How significant would it be, if Mt Piper were forced to close (at least temporarily)?

It seems the National Electricity Market is copping it from many sides in recent times.

Today I see this article by Simon Benson in the Australian, noting the threat to fuel supplies at Mt Piper coal-fired station in NSW – stemming from effect of a NSW Court of Appeal decision regarding planning consent granted for the upstream Springvale coal mine (operated by Centennial Coal) which is, according to the article, the sole supply of coal to the station.

We’re busy with other things today, but I did quickly throw together the following chart from NEM-Review v6 to illustrate the scale of the problem – showing the annual monthly production from the station alongside aggregate “Scheduled Demand” (i.e. the demand met by AEMO dispatch in the NEM, so not including non-scheduled and behind-the-meter plant):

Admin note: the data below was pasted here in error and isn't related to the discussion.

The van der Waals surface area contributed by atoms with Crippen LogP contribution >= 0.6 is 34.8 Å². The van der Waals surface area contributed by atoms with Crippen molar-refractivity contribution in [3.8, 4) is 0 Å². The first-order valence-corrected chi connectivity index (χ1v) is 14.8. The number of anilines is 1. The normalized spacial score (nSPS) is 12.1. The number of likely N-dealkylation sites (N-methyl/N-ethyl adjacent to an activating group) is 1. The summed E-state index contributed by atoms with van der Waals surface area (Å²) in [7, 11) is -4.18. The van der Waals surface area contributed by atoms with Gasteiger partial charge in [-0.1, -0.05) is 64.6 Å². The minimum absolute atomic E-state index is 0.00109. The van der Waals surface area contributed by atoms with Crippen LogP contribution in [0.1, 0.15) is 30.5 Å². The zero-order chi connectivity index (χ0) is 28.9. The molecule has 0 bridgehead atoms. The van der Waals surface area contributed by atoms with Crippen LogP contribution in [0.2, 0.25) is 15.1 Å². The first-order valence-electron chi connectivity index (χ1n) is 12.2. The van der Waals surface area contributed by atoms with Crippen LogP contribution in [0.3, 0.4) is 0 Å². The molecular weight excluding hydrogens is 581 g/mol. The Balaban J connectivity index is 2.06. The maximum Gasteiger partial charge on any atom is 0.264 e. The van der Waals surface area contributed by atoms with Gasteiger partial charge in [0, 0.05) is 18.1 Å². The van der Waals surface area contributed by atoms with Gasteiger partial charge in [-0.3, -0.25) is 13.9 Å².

2017-09-13-NEMreview6-trendedmonthlyNSWproduction

As noted on the chart:

1)  Each month Mt Piper supplies roughly 13% of the “Scheduled Energy” consumed by customers in NSW;

2)  For comparison purposes I have added each of three other fuel types on the chart, as they will inevitably come up in conversations surrounding the shorter-term risks, and also the longer-term realities of the “great coal closure”:

(a)  Hydro in NSW includes the NSW region “share” of the Snowy scheme – so excludes production from Murray

(b)  Wind production is aggregate for all wind farms clustered around the southern half of the state (including those farms that Joe Hockey loves so much)

(c)  Solar is aggregate small scale + large scale, but note the caveat that data from small-scale estimates only available since June 2016 (despite ARENA funding of the APVI numbers that we don’t have permission to include) and also that the small-scale numbers are also behind-the-meter, so would also be additive to “Total Gross Consumption” (i.e. on top of what is shown as “Scheduled Demand”).

No time for more, at present.

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